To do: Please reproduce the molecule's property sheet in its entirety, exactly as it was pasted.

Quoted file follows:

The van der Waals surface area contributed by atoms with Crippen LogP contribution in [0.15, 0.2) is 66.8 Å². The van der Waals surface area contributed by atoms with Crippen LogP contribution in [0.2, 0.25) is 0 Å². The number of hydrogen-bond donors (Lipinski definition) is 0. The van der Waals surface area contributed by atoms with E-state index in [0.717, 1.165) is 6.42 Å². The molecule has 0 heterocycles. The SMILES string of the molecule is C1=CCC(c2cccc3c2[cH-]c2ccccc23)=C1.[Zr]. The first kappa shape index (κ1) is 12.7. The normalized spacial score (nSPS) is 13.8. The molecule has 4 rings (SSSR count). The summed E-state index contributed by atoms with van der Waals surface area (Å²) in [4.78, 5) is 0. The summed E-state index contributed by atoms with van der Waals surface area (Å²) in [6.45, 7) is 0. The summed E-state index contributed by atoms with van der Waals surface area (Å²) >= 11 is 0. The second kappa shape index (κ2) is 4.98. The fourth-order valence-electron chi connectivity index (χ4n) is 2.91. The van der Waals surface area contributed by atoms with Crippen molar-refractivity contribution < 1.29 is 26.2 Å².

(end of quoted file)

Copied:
The van der Waals surface area contributed by atoms with Crippen LogP contribution in [0.15, 0.2) is 66.8 Å². The van der Waals surface area contributed by atoms with Crippen LogP contribution in [0.2, 0.25) is 0 Å². The number of hydrogen-bond donors (Lipinski definition) is 0. The van der Waals surface area contributed by atoms with E-state index in [0.717, 1.165) is 6.42 Å². The molecule has 0 heterocycles. The SMILES string of the molecule is C1=CCC(c2cccc3c2[cH-]c2ccccc23)=C1.[Zr]. The first kappa shape index (κ1) is 12.7. The normalized spacial score (nSPS) is 13.8. The molecule has 4 rings (SSSR count). The summed E-state index contributed by atoms with van der Waals surface area (Å²) in [4.78, 5) is 0. The summed E-state index contributed by atoms with van der Waals surface area (Å²) in [6.45, 7) is 0. The summed E-state index contributed by atoms with van der Waals surface area (Å²) >= 11 is 0. The second kappa shape index (κ2) is 4.98. The fourth-order valence-electron chi connectivity index (χ4n) is 2.91. The van der Waals surface area contributed by atoms with Crippen molar-refractivity contribution < 1.29 is 26.2 Å².